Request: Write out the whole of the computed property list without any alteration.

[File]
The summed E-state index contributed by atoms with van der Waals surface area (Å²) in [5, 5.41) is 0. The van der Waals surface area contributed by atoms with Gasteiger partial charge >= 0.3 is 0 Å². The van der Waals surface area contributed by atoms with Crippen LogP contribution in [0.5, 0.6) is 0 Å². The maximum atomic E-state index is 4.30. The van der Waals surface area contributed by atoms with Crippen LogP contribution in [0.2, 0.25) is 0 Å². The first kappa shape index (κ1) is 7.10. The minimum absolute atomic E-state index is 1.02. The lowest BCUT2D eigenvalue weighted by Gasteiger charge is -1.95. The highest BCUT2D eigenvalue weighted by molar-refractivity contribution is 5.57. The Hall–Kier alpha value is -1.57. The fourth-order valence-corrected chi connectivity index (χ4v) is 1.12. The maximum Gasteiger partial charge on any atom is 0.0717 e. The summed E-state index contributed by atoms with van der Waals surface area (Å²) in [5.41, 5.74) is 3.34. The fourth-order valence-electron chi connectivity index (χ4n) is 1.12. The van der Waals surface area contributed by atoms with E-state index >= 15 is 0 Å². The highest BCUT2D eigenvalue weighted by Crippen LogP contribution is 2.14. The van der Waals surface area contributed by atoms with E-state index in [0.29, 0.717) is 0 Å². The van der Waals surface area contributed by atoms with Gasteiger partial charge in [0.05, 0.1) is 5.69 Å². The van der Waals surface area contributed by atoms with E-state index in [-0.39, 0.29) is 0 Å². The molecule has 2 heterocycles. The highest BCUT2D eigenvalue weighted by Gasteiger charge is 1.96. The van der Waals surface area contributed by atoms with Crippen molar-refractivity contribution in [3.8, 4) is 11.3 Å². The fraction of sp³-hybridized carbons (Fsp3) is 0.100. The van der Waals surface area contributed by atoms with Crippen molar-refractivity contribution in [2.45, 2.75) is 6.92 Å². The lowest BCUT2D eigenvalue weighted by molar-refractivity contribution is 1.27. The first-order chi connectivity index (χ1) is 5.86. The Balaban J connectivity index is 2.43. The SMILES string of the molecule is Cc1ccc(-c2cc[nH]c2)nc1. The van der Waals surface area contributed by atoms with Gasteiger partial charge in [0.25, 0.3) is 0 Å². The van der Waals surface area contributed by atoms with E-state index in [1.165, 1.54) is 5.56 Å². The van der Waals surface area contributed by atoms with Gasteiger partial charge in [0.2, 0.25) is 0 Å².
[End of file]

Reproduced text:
The summed E-state index contributed by atoms with van der Waals surface area (Å²) in [5, 5.41) is 0. The van der Waals surface area contributed by atoms with Gasteiger partial charge >= 0.3 is 0 Å². The van der Waals surface area contributed by atoms with Crippen LogP contribution in [0.5, 0.6) is 0 Å². The maximum atomic E-state index is 4.30. The van der Waals surface area contributed by atoms with Crippen LogP contribution in [0.2, 0.25) is 0 Å². The first kappa shape index (κ1) is 7.10. The minimum absolute atomic E-state index is 1.02. The lowest BCUT2D eigenvalue weighted by Gasteiger charge is -1.95. The highest BCUT2D eigenvalue weighted by molar-refractivity contribution is 5.57. The Hall–Kier alpha value is -1.57. The fourth-order valence-corrected chi connectivity index (χ4v) is 1.12. The maximum Gasteiger partial charge on any atom is 0.0717 e. The summed E-state index contributed by atoms with van der Waals surface area (Å²) in [5.41, 5.74) is 3.34. The fourth-order valence-electron chi connectivity index (χ4n) is 1.12. The van der Waals surface area contributed by atoms with E-state index >= 15 is 0 Å². The highest BCUT2D eigenvalue weighted by Crippen LogP contribution is 2.14. The van der Waals surface area contributed by atoms with E-state index in [0.29, 0.717) is 0 Å². The van der Waals surface area contributed by atoms with Gasteiger partial charge in [0.05, 0.1) is 5.69 Å². The van der Waals surface area contributed by atoms with E-state index in [-0.39, 0.29) is 0 Å². The molecule has 2 heterocycles. The highest BCUT2D eigenvalue weighted by Gasteiger charge is 1.96. The van der Waals surface area contributed by atoms with Crippen molar-refractivity contribution in [3.8, 4) is 11.3 Å². The fraction of sp³-hybridized carbons (Fsp3) is 0.100. The van der Waals surface area contributed by atoms with Crippen molar-refractivity contribution in [2.45, 2.75) is 6.92 Å². The lowest BCUT2D eigenvalue weighted by molar-refractivity contribution is 1.27. The first-order chi connectivity index (χ1) is 5.86. The Balaban J connectivity index is 2.43. The SMILES string of the molecule is Cc1ccc(-c2cc[nH]c2)nc1. The van der Waals surface area contributed by atoms with Gasteiger partial charge in [0.25, 0.3) is 0 Å². The van der Waals surface area contributed by atoms with E-state index in [1.165, 1.54) is 5.56 Å². The van der Waals surface area contributed by atoms with Gasteiger partial charge in [0.2, 0.25) is 0 Å².